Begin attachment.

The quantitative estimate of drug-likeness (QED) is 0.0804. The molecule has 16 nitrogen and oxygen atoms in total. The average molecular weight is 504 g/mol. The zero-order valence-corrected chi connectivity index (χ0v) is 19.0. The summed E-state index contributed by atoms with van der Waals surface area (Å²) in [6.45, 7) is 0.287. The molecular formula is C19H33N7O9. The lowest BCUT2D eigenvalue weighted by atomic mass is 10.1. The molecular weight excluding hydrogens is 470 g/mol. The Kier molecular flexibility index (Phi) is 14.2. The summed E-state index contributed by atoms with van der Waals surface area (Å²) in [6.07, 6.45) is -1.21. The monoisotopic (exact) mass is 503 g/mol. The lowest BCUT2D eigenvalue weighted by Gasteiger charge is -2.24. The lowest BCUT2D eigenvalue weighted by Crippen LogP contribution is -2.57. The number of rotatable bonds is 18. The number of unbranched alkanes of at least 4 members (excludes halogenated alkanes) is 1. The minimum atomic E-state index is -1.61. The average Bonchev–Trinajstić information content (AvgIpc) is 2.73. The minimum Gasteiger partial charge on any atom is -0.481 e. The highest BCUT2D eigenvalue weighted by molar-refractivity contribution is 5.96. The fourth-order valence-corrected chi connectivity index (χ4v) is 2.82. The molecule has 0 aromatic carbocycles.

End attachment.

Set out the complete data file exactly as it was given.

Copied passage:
The quantitative estimate of drug-likeness (QED) is 0.0804. The molecule has 16 nitrogen and oxygen atoms in total. The average molecular weight is 504 g/mol. The zero-order valence-corrected chi connectivity index (χ0v) is 19.0. The summed E-state index contributed by atoms with van der Waals surface area (Å²) in [6.45, 7) is 0.287. The molecular formula is C19H33N7O9. The lowest BCUT2D eigenvalue weighted by atomic mass is 10.1. The molecular weight excluding hydrogens is 470 g/mol. The Kier molecular flexibility index (Phi) is 14.2. The summed E-state index contributed by atoms with van der Waals surface area (Å²) in [6.07, 6.45) is -1.21. The monoisotopic (exact) mass is 503 g/mol. The lowest BCUT2D eigenvalue weighted by Gasteiger charge is -2.24. The lowest BCUT2D eigenvalue weighted by Crippen LogP contribution is -2.57. The number of rotatable bonds is 18. The number of unbranched alkanes of at least 4 members (excludes halogenated alkanes) is 1. The minimum atomic E-state index is -1.61. The average Bonchev–Trinajstić information content (AvgIpc) is 2.73. The minimum Gasteiger partial charge on any atom is -0.481 e. The highest BCUT2D eigenvalue weighted by molar-refractivity contribution is 5.96. The fourth-order valence-corrected chi connectivity index (χ4v) is 2.82. The molecule has 0 aromatic carbocycles.